Kuromame no shiso-ni : black beans, shiso and rice

DSC01205-001
DSC01171-001

Rice and beans, Japanese style. I think the shiso flavor is a nice companion for black beans and I had already paired them :

shiso bean empanadas

Kuromame, black soy beans. Soaked and boiled. They take lots of time to cook… depending on size and how old they are. Hard to predict, but don’t start now and expect serving them for next meal. Cook them the day before.

2013-10-13

So I recooked the boiled beans in an oiled pan with onion, garlic, cumin seeds, a little paprika, salt. When the onions were cooked I’ve covered with bean cooking broth, let simmer. At the end, added cut shiso leaves in the beans, and some on top.

2013-10-131

It’s a mix of genmai (brown rice) and akamai (red rice).

DSC01178-001

A simple soup : nameko mushrooms, hijiki seaweeds (dried), water. Then a little soy sauce when it’s cooked.

DSC01189-001

Steamed mizunasu aubergines and shiitake mushrooms.

DSC01195-001

Komatsuna no ohitashi (boiled and refreshed) with gomadare sesame dressing.

DSC01218-001

DSC01191-001

Mizu nasu, the “water aubergine” you can eat raw


Do you know these Japanese mizu nasu (water aubergines) ? The particularity is you can eat them raw.
Of course they can be cooked too, like here :

veggie mille-feuille

The wiki article in Japanese is very interesting. They explain that has been traditionally cultivated in Osaka for many years. I wonder if they are more common here than in the rest of Japan. In Summer, all local shops have them.

The simplest way : I slice them, salt, let a while and rinse. Then I use as a salad.

With sweet chili sauce.

Other meals with these mizu nasu : click here.

Raw-bergine on Korean soba (via Gourmande in Osaka)

LY (to close this aubergine triology)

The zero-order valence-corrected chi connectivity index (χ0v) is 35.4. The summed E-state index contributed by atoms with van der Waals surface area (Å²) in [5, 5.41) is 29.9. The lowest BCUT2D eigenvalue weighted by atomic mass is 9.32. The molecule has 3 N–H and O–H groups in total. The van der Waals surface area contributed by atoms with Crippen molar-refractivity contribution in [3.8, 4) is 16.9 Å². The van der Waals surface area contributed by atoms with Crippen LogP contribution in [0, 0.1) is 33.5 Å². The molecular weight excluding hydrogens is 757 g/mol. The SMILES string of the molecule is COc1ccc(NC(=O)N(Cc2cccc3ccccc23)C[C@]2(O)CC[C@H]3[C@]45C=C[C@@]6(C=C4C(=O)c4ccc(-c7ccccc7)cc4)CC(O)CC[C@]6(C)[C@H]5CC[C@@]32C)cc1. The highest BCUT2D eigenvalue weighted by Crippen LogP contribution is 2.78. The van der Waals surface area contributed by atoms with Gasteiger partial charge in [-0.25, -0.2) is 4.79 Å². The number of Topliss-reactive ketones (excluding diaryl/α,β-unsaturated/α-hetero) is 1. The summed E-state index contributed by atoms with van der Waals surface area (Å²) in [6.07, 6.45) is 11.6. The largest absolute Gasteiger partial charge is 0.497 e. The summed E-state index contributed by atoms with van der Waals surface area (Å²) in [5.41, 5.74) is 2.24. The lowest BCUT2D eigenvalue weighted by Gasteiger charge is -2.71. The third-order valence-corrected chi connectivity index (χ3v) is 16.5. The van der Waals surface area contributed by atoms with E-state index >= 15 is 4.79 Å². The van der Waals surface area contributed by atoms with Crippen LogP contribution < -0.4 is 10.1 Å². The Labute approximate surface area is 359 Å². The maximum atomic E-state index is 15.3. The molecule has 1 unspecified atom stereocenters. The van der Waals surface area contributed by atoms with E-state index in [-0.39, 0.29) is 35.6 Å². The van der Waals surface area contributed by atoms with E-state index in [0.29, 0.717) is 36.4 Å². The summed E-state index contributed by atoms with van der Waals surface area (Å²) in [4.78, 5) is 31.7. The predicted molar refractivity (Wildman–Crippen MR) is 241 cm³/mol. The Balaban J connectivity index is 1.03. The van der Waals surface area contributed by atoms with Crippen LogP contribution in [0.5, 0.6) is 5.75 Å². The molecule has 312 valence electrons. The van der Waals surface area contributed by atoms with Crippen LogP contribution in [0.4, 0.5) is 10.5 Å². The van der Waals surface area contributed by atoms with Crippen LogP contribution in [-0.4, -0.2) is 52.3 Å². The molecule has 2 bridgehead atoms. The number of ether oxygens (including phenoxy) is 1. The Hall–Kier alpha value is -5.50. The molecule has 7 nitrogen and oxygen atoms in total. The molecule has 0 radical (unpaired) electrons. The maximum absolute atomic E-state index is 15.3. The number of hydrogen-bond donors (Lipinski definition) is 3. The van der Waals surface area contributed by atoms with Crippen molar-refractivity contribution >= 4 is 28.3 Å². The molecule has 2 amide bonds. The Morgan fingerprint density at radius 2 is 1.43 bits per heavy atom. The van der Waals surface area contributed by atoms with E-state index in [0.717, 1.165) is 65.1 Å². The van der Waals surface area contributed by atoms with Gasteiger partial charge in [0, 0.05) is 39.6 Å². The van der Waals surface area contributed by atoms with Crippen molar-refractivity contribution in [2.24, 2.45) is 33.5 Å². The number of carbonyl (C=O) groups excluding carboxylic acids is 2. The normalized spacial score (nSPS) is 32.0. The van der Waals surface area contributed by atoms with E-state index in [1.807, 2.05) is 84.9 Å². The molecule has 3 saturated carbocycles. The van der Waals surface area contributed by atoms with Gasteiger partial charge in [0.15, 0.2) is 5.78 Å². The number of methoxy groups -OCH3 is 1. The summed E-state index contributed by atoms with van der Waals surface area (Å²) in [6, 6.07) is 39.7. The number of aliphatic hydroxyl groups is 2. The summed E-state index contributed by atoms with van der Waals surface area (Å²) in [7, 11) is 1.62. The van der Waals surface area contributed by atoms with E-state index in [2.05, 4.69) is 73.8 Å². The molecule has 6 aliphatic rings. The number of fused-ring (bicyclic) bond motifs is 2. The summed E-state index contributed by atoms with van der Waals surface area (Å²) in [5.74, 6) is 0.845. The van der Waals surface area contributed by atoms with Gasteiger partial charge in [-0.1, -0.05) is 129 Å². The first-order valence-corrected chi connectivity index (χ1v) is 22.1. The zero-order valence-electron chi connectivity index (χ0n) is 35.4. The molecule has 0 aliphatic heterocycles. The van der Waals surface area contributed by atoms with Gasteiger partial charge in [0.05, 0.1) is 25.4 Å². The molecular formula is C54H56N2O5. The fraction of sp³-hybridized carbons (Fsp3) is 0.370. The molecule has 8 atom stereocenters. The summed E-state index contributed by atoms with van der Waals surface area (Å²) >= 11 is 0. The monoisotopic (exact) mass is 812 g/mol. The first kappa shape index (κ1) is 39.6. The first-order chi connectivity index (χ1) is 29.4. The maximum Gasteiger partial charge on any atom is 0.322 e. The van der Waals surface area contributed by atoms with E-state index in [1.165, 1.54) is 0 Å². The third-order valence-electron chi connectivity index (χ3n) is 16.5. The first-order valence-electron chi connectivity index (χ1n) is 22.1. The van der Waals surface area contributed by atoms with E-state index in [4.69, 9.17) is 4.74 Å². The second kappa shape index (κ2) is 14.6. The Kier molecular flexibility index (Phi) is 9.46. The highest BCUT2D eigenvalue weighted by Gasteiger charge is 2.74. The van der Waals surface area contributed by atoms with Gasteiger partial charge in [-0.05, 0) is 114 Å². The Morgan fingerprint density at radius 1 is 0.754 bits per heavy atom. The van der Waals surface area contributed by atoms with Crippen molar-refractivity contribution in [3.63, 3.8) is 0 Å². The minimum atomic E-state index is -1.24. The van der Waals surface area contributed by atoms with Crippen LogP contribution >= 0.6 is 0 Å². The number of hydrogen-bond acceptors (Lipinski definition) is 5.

Raw-bergine on Korean soba This plump aubergine (eggplant) is a mizu-nasu, water aubergine. It is cultivated to be eaten raw. Today, it will be eaten with cooled Korean buckwheat noodles. Here they are not topped with raspberry jelly but kochijan (gochuchang). Nameko, the funny mushroom and Seoul Summer noodles Korean-Osakan Bibin’men (cooled noodles) The mizu-nasu aubergines are simply cut and immediately bathed about 30 seconds in salted water till they slightly turn gre … Read More

via Gourmande in Osaka

Mizunasu and matsutake ponzu

A little wind of end of Summer is blowing…
This eggplant, AKA aubergine is a mizu nasu. Water aubergine. Like you have water melon, there are these. The particularity is it’s eaten raw.
Another recipe with mizu nasu in next post.
I dipped it in a very fragrant sauce.

As you see, I’ve found tomatillos. Yippeee ! Oh, it’s common here…but only as a decoration for tombs. Very rare to get them to eat.

I sliced and cut. Salted. Let 15 minutes. Rinsed and squeeze.

Ponzu means a mix of soy sauce and citrus juice. Here it’s sudachi lemon. And I added slices of matsutake mushroom. It’s a wild taste mushroom very popular and high-priced in North Asia. More about it soon.

Raw-bergine on Korean soba

This plump aubergine (eggplant) is a mizu-nasu, water aubergine. It is cultivated to be eaten raw.

Today, it will be eaten with cooled Korean buckwheat noodles. Here they are not topped with raspberry jelly but kochijan (gochuchang).

Nameko, the funny mushroom and Seoul Summer noodles

Korean-Osakan Bibin’men (cooled noodles)

The mizu-nasu aubergines are simply cut and immediately bathed about 30 seconds in salted water till they slightly turn green. Then rinsed in fresh water.

I prefered blanching the zucchini slices, 30 seconds too but in boiling water.

The fruit touch is sliced nashi pear.

Also added a little hot chili, kochijan sauce, sesame, the broth (given with the noddles), a few drops of fragrant sesame oil.

Tofu, kimchi, to eat as a side or add in…


Kabocha yokan, more nashi. Not to add in. It’s dessert.

Kabocha yokan

(double serving of noodles and vegetables)
Cal : 571 F11.7g C95.2g P27.0g